But other things: In addition to our usual photographic content today, a special audio feature. The link here is sounds of springtime Minnesota — a recording of bullfrogs and male red–wing blackbirds at lakeside by our cabin. Those of you who don’t have those critters – and I’m thinking here of my English friends – are missing out. Come visit us next spring, fish walleyes with us, and enjoy our Minnesota ambience.

Today, Saturday, is supposed to stay cool but thunderstorms. If so, no fishing with lightning around. We’ll fish in pretty much any conditions except that. Might not be a lot of fun today.

One final thought though – the late spring and cold weather: No mosquitos!

Picture link for yesterday’s photos:


Here are the results through the third day
Angler # of Walleye # of Northerns Largest Walleye Largest Northern
Jerry Peters 2 1 14"  
Juris Ozols 0 0    
Bruce Boettcher 1 0 11"  
Pat Kelly 1 0 17"  
Rick Zieman 2 0 24"  

Day Four – Saturday, May 18, 2013


Well today the only thing moving slower than the fish in the lake was us, the fishermen.

Friday night Jerry and I had all kinds of flails putting together Friday’s Report, and that continued into Saturday morning when it finally got published. So we didn’t get back to the Girl Lake cabin until about 11 am. We found the other three fellows sitting around the table in an apparent stupor. After about an hour – I can’t remember what we discussed but it wasn’t medical conditions of aging men – we finally got out on the lake.

The weather had changed to a rainy, foggy, but calm. In other years this would have been ideal fishing conditions, but obviously not this year. We stayed out for a couple of hours for a grand total of two perch. Back to the cabin and Rick and Pat went to the local golf course for a round. Jerry and Bruce went to the Anchorage Inn for lunch. I took a nap.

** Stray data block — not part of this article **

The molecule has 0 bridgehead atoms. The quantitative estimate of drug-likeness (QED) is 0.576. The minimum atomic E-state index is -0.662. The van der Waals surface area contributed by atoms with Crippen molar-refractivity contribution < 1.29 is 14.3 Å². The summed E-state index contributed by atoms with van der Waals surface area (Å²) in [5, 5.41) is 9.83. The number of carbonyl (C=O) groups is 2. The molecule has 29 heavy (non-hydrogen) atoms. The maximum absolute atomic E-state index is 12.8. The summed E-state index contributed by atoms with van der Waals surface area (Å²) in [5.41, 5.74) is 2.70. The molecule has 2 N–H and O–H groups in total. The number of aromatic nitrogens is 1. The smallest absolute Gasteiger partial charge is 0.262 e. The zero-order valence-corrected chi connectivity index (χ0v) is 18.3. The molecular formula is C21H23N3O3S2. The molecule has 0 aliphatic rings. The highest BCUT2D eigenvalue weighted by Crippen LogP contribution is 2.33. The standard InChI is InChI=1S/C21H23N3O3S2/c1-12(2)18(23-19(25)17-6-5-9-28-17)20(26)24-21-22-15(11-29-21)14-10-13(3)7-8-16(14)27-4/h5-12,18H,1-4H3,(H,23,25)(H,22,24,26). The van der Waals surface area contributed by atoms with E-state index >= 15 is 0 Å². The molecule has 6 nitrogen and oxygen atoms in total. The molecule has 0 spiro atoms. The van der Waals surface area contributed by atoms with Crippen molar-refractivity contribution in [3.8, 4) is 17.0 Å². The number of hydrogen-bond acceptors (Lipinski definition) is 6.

They came back around 4 pm and then they took a nap. Pat and Bruce also returned and Pat tried to take a nap but the couch and chair were full of other bodies so he sat at the kitchen table and nodded off. Rick had to make dinner for tonight so he had to scurry around but kept muttering about he would rather be sleeping too. I worked on the pictures for tonight’s Report. No fish photos, but a bird and a deer.

Later on, after the naps and while Rick was making his exquisite salmon dinner, the discussion ranged over many fascinating topics. The Minnesota Twins game was on TV and so of course baseball was discussed at length. A debate arose over how many different ways a batter could reach first base. We finally had to ask Siri. I won’t spoil it here, but the answer is astonishing.

For lack of fish to talk about, how about snacks? I always bring along Marie’s superb chicken wings marinated in her special teriyaki sauce. Those are generally lunch or afternoon snacks and go fast.  Marie also sent hardboiled eggs along with me and those are breakfast. Pat’s mother Sara sent along her own special chocolate chip cookies and those disappeared fast too. Rick’s wife Kathy also favored us with Macadamia Nut and Triple Chocolate Fudge (!) and I don’t need to tell how those went. Bruce didn’t bring any snacks because his car was so loaded with the makings for his Friday prime rib dinner he didn’t have room.

So out for the evening bite after dinner. It was a pretty, calm, and very foggy evening as the photo illustrates that was taken within 500ft of Horseshoe Island and shows you what the visibility was like. When Rick and I motored back to the cabin just at dark, we had to go dead slow for fear of running into another boat. Furthermore, we navigated by GPS, a saving technology under the circumstances. Visually we were in a bowl of fog and would have been totally lost without the electronic aid.